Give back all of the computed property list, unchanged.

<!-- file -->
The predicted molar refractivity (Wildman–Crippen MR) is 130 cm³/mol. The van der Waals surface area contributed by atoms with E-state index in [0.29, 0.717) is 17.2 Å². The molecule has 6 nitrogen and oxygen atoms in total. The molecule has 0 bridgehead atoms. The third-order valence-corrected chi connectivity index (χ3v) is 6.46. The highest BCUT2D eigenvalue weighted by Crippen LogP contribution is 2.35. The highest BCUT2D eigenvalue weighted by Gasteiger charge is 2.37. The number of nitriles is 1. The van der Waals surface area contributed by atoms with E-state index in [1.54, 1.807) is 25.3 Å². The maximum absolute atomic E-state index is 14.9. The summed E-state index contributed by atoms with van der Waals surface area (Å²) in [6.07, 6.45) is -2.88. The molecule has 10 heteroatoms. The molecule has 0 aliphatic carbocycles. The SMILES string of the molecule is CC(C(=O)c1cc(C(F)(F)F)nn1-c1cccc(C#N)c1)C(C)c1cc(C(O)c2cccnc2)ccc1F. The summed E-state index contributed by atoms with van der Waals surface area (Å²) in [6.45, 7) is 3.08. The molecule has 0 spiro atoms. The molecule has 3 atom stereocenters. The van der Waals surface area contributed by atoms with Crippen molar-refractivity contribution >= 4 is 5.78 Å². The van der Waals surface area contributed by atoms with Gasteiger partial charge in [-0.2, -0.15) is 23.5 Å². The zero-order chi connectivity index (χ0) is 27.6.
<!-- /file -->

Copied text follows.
The predicted molar refractivity (Wildman–Crippen MR) is 130 cm³/mol. The van der Waals surface area contributed by atoms with E-state index in [0.29, 0.717) is 17.2 Å². The molecule has 6 nitrogen and oxygen atoms in total. The molecule has 0 bridgehead atoms. The third-order valence-corrected chi connectivity index (χ3v) is 6.46. The highest BCUT2D eigenvalue weighted by Crippen LogP contribution is 2.35. The highest BCUT2D eigenvalue weighted by Gasteiger charge is 2.37. The number of nitriles is 1. The van der Waals surface area contributed by atoms with E-state index in [1.54, 1.807) is 25.3 Å². The maximum absolute atomic E-state index is 14.9. The summed E-state index contributed by atoms with van der Waals surface area (Å²) in [6.07, 6.45) is -2.88. The molecule has 10 heteroatoms. The molecule has 0 aliphatic carbocycles. The SMILES string of the molecule is CC(C(=O)c1cc(C(F)(F)F)nn1-c1cccc(C#N)c1)C(C)c1cc(C(O)c2cccnc2)ccc1F. The summed E-state index contributed by atoms with van der Waals surface area (Å²) in [6.45, 7) is 3.08. The molecule has 0 spiro atoms. The molecule has 3 atom stereocenters. The van der Waals surface area contributed by atoms with Crippen molar-refractivity contribution >= 4 is 5.78 Å². The van der Waals surface area contributed by atoms with Gasteiger partial charge in [-0.2, -0.15) is 23.5 Å². The zero-order chi connectivity index (χ0) is 27.6.